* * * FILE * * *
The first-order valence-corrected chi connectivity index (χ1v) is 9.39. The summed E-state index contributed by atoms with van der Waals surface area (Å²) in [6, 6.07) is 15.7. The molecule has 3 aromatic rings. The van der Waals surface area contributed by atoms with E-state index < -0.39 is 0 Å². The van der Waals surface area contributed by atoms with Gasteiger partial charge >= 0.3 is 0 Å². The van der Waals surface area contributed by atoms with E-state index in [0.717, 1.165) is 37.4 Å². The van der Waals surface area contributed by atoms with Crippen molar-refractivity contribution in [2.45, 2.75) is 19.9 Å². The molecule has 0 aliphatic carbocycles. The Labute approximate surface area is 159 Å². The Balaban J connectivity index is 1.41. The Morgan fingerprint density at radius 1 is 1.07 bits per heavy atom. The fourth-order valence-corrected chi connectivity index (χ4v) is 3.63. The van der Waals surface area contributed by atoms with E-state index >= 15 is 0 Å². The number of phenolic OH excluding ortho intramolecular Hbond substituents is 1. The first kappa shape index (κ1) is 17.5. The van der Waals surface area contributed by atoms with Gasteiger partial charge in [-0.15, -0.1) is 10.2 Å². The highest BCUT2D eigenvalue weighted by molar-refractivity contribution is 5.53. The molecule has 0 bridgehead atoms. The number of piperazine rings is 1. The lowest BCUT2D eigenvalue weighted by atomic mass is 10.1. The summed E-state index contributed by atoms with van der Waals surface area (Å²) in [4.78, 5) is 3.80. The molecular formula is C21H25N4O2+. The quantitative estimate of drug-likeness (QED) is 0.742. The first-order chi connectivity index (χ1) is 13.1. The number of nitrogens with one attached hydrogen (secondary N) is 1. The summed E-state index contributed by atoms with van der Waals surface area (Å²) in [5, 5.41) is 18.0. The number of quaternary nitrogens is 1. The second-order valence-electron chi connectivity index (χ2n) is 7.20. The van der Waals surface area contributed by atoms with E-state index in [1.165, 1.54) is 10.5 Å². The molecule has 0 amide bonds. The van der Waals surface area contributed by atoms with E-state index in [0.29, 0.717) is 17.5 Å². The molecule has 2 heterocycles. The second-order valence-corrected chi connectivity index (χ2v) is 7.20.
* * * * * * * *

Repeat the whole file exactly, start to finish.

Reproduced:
The first-order valence-corrected chi connectivity index (χ1v) is 9.39. The summed E-state index contributed by atoms with van der Waals surface area (Å²) in [6, 6.07) is 15.7. The molecule has 3 aromatic rings. The van der Waals surface area contributed by atoms with E-state index < -0.39 is 0 Å². The van der Waals surface area contributed by atoms with Gasteiger partial charge >= 0.3 is 0 Å². The van der Waals surface area contributed by atoms with E-state index in [0.717, 1.165) is 37.4 Å². The van der Waals surface area contributed by atoms with Crippen molar-refractivity contribution in [2.45, 2.75) is 19.9 Å². The molecule has 0 aliphatic carbocycles. The Labute approximate surface area is 159 Å². The Balaban J connectivity index is 1.41. The Morgan fingerprint density at radius 1 is 1.07 bits per heavy atom. The fourth-order valence-corrected chi connectivity index (χ4v) is 3.63. The van der Waals surface area contributed by atoms with E-state index >= 15 is 0 Å². The number of phenolic OH excluding ortho intramolecular Hbond substituents is 1. The first kappa shape index (κ1) is 17.5. The van der Waals surface area contributed by atoms with Gasteiger partial charge in [-0.15, -0.1) is 10.2 Å². The highest BCUT2D eigenvalue weighted by molar-refractivity contribution is 5.53. The molecule has 0 bridgehead atoms. The number of piperazine rings is 1. The lowest BCUT2D eigenvalue weighted by atomic mass is 10.1. The summed E-state index contributed by atoms with van der Waals surface area (Å²) in [4.78, 5) is 3.80. The molecular formula is C21H25N4O2+. The quantitative estimate of drug-likeness (QED) is 0.742. The first-order chi connectivity index (χ1) is 13.1. The number of nitrogens with one attached hydrogen (secondary N) is 1. The summed E-state index contributed by atoms with van der Waals surface area (Å²) in [5, 5.41) is 18.0. The number of quaternary nitrogens is 1. The second-order valence-electron chi connectivity index (χ2n) is 7.20. The van der Waals surface area contributed by atoms with E-state index in [1.165, 1.54) is 10.5 Å². The molecule has 0 amide bonds. The van der Waals surface area contributed by atoms with E-state index in [0.29, 0.717) is 17.5 Å². The molecule has 2 heterocycles. The second-order valence-corrected chi connectivity index (χ2v) is 7.20.